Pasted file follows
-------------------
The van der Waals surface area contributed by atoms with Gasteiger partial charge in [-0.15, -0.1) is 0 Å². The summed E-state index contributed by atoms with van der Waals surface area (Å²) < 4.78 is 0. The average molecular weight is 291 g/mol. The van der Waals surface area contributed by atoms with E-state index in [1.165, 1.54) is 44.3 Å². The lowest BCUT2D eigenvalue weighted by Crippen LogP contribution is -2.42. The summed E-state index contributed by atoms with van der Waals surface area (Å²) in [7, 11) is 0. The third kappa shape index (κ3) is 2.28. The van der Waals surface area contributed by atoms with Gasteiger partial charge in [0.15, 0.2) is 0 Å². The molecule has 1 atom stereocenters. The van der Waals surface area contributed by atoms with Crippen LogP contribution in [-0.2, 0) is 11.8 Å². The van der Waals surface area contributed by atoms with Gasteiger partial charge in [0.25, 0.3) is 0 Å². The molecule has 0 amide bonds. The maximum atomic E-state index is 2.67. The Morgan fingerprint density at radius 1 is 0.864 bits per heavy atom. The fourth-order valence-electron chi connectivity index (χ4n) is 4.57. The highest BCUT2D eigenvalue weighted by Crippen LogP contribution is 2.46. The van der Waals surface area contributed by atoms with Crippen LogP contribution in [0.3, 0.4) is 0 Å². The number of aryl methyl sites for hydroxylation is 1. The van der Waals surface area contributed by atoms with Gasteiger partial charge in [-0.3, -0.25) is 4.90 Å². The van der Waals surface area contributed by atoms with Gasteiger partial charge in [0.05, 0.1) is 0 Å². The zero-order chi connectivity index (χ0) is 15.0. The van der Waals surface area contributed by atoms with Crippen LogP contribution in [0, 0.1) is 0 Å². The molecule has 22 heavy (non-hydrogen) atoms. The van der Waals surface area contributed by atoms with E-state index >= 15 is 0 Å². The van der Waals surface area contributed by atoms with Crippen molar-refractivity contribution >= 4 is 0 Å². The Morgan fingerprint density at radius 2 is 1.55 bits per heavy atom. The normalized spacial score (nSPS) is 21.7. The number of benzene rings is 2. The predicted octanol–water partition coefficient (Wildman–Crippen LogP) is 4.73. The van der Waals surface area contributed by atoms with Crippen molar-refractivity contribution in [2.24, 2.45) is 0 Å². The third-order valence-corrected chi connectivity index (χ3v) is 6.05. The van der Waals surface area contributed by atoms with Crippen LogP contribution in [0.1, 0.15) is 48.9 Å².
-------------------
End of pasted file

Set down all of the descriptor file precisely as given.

The van der Waals surface area contributed by atoms with Gasteiger partial charge in [-0.15, -0.1) is 0 Å². The summed E-state index contributed by atoms with van der Waals surface area (Å²) < 4.78 is 0. The average molecular weight is 291 g/mol. The van der Waals surface area contributed by atoms with E-state index in [1.165, 1.54) is 44.3 Å². The lowest BCUT2D eigenvalue weighted by Crippen LogP contribution is -2.42. The summed E-state index contributed by atoms with van der Waals surface area (Å²) in [7, 11) is 0. The third kappa shape index (κ3) is 2.28. The van der Waals surface area contributed by atoms with Gasteiger partial charge in [0.15, 0.2) is 0 Å². The molecule has 1 atom stereocenters. The van der Waals surface area contributed by atoms with Crippen LogP contribution in [-0.2, 0) is 11.8 Å². The van der Waals surface area contributed by atoms with Gasteiger partial charge in [0.25, 0.3) is 0 Å². The molecule has 0 amide bonds. The maximum atomic E-state index is 2.67. The Morgan fingerprint density at radius 1 is 0.864 bits per heavy atom. The fourth-order valence-electron chi connectivity index (χ4n) is 4.57. The highest BCUT2D eigenvalue weighted by Crippen LogP contribution is 2.46. The van der Waals surface area contributed by atoms with Crippen LogP contribution in [0.3, 0.4) is 0 Å². The number of aryl methyl sites for hydroxylation is 1. The van der Waals surface area contributed by atoms with Gasteiger partial charge in [-0.3, -0.25) is 4.90 Å². The van der Waals surface area contributed by atoms with Gasteiger partial charge in [0.05, 0.1) is 0 Å². The zero-order chi connectivity index (χ0) is 15.0. The van der Waals surface area contributed by atoms with Crippen LogP contribution in [0, 0.1) is 0 Å². The molecule has 22 heavy (non-hydrogen) atoms. The van der Waals surface area contributed by atoms with E-state index >= 15 is 0 Å². The van der Waals surface area contributed by atoms with Crippen molar-refractivity contribution >= 4 is 0 Å². The Morgan fingerprint density at radius 2 is 1.55 bits per heavy atom. The normalized spacial score (nSPS) is 21.7. The number of benzene rings is 2. The predicted octanol–water partition coefficient (Wildman–Crippen LogP) is 4.73. The van der Waals surface area contributed by atoms with Crippen molar-refractivity contribution in [2.24, 2.45) is 0 Å². The third-order valence-corrected chi connectivity index (χ3v) is 6.05. The van der Waals surface area contributed by atoms with Crippen LogP contribution in [0.1, 0.15) is 48.9 Å².